Idi Amin Dada Oumee
In stock (1 available)
- Tagged as
Idi Amin Dada Oumee (/ˈiːdi ɑːˈmiːn/; c. 1923–28 – 16 August 2003) was a Ugandan politician and military officer. He was the President of Uganda from 1971 to 1979, and his rule gained notoriety for its sheer brutality and oppressiveness.
Amin was born either in Koboko or Kampala to a Kakwa father and Lugbara mother. In 1946 he joined the King’s African Rifles (KAR) of the British ColonialArmy. Initially a cook, he rose to the position of lieutenant, taking part in British actions against Somali rebels in the Shifta War and then the Mau Mau rebels in Kenya. Following Uganda’s independence from the United Kingdom in 1962, Amin remained in the armed forces, rising to the position of major and being appointed Commander of the Army in 1965. Aware that Ugandan President Milton Obote was planning to arrest him for misappropriating army funds, Amin launched a 1971 military coup and declared himself President.
During his years in power, Amin shifted from being a pro-western ruler, enjoying considerable Israeli support to being backed by Libya’s Muammar Gaddafi, Zaire’s Mobutu Sese Seko, the Soviet Union, and East Germany. In 1975, Amin became the chairman of the Organisation of African Unity (OAU), a Pan-Africanist group designed to promote solidarity among African states. During the 1977–1979 period, Uganda was a member of the United Nations Commission on Human Rights. In 1977, when the UK broke diplomatic relations with Uganda, Amin declared he had defeated the British and added “CBE”, for “Conqueror of the British Empire”, to his title. Radio Uganda then announced his entire title: “His Excellency President for Life, Field Marshal Alhaji Dr. Idi Amin Dada, VC, DSO, MC, CBE”.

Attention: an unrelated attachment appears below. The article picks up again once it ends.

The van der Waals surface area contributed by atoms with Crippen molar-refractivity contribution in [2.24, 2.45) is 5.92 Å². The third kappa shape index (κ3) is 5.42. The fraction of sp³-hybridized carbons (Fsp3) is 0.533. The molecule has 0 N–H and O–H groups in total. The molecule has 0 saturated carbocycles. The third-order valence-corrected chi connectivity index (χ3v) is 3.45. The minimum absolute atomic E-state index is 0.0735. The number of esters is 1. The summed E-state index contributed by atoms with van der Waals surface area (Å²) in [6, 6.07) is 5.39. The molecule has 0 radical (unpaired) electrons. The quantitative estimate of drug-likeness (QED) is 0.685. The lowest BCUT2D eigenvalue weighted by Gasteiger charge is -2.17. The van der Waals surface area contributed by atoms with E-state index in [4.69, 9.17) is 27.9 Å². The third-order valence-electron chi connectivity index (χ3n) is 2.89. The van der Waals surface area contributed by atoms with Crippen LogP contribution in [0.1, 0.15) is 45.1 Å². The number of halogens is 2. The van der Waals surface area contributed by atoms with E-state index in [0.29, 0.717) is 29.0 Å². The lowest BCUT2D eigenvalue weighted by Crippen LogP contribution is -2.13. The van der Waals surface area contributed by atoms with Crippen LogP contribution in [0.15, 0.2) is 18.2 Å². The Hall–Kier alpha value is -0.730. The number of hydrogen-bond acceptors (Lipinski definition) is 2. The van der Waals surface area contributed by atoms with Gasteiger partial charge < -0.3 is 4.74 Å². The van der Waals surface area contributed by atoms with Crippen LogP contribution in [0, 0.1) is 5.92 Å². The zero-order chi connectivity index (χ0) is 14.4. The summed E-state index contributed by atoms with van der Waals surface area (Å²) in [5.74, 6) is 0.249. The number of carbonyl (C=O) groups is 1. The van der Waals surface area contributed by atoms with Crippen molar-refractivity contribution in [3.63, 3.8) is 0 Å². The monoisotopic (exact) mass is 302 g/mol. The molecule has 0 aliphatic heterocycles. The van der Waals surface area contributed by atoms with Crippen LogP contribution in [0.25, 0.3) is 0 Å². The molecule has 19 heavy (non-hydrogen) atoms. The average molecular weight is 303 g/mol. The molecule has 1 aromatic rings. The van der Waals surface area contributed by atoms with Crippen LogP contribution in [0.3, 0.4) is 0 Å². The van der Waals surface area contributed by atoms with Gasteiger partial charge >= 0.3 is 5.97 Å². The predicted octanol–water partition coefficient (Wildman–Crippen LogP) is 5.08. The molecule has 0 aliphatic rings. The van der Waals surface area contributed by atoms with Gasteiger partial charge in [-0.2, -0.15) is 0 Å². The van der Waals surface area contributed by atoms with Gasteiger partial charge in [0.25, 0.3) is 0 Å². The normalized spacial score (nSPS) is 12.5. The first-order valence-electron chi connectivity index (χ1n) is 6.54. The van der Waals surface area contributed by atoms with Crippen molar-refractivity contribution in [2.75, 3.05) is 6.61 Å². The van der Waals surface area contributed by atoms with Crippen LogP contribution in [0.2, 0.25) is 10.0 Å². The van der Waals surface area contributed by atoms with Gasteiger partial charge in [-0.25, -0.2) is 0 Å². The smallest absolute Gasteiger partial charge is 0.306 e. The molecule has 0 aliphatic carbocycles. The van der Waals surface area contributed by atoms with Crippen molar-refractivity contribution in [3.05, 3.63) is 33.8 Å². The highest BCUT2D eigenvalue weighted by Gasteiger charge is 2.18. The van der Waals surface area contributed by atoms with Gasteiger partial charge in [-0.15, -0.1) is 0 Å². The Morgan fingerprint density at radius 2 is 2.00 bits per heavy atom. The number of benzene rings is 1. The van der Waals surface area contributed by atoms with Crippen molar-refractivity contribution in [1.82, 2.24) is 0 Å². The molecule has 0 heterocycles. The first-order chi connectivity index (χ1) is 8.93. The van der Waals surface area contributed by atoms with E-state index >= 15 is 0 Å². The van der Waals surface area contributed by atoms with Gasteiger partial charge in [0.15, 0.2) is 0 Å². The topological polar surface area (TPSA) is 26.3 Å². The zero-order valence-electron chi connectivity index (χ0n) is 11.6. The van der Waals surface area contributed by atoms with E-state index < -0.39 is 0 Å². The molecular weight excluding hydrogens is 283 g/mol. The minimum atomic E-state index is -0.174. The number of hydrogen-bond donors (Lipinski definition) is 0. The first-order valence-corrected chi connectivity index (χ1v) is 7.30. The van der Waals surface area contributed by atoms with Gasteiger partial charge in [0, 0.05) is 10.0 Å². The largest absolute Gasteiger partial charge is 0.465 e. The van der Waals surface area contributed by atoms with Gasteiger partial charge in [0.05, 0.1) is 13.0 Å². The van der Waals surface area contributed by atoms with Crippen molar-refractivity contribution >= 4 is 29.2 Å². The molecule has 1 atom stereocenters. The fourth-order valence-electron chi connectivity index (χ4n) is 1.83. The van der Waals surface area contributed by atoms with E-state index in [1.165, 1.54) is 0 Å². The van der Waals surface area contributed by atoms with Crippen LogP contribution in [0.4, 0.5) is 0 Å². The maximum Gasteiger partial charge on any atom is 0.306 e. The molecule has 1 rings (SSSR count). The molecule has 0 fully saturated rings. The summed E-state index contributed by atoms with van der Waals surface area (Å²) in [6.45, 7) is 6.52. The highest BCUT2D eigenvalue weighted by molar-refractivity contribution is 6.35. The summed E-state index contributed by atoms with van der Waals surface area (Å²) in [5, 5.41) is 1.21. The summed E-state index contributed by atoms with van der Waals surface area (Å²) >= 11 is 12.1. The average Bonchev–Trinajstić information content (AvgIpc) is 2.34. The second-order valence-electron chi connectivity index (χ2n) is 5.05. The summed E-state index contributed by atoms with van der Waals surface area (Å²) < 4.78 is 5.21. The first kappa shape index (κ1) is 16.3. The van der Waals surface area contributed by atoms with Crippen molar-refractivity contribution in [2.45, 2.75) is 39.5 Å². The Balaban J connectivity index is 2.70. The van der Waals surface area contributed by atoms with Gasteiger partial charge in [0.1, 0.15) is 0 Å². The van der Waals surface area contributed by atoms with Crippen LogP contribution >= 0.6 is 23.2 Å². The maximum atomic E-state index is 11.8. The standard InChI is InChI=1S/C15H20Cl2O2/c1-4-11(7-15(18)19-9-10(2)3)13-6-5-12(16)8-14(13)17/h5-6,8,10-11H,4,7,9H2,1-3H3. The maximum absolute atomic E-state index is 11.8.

As Amin’s rule progressed into the late 1970s, growing dissent against his persecution of certain ethnic groups and political dissidents, along with Uganda’s very poor international standing due to Amin’s support for the terrorist hijackers in Operation Entebbe, led to unrest. When Amin attempted to annex Tanzania’s Kagera Region in 1978, Tanzanian president Julius Nyerere had his troops invade Uganda; they captured Kampala and ousted Amin from power. Amin then went into exile, first in Libya and then in Saudi Arabia, where he lived until his death on 16 August 2003.
Amin’s rule was characterized by rampant human rights abuses, political repression, ethnic persecution, extrajudicial killings, nepotism, corruption, and gross economic mismanagement. The number of people killed as a result of his regime is estimated by international observers and human rights groups to range from 100,000 to 500,000